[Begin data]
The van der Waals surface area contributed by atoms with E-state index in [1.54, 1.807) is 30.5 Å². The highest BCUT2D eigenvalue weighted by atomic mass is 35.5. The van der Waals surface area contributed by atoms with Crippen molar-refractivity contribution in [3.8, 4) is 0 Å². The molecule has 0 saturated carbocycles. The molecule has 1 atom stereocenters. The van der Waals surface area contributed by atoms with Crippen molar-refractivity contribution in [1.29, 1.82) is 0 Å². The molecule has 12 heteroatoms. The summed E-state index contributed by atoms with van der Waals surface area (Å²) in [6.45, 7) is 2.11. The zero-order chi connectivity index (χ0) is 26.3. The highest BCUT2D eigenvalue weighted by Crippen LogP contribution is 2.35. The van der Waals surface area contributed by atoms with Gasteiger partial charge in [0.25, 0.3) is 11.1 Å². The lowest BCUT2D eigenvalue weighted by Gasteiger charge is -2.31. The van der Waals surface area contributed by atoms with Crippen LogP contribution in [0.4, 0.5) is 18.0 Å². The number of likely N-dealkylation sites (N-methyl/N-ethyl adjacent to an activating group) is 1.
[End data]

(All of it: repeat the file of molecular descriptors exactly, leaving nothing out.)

The van der Waals surface area contributed by atoms with E-state index in [1.54, 1.807) is 30.5 Å². The highest BCUT2D eigenvalue weighted by atomic mass is 35.5. The van der Waals surface area contributed by atoms with Crippen molar-refractivity contribution in [3.8, 4) is 0 Å². The molecule has 0 saturated carbocycles. The molecule has 1 atom stereocenters. The van der Waals surface area contributed by atoms with Crippen molar-refractivity contribution in [1.29, 1.82) is 0 Å². The molecule has 12 heteroatoms. The summed E-state index contributed by atoms with van der Waals surface area (Å²) in [6.45, 7) is 2.11. The zero-order chi connectivity index (χ0) is 26.3. The highest BCUT2D eigenvalue weighted by Crippen LogP contribution is 2.35. The van der Waals surface area contributed by atoms with Gasteiger partial charge in [0.25, 0.3) is 11.1 Å². The lowest BCUT2D eigenvalue weighted by Gasteiger charge is -2.31. The van der Waals surface area contributed by atoms with Crippen LogP contribution in [0.4, 0.5) is 18.0 Å². The number of likely N-dealkylation sites (N-methyl/N-ethyl adjacent to an activating group) is 1.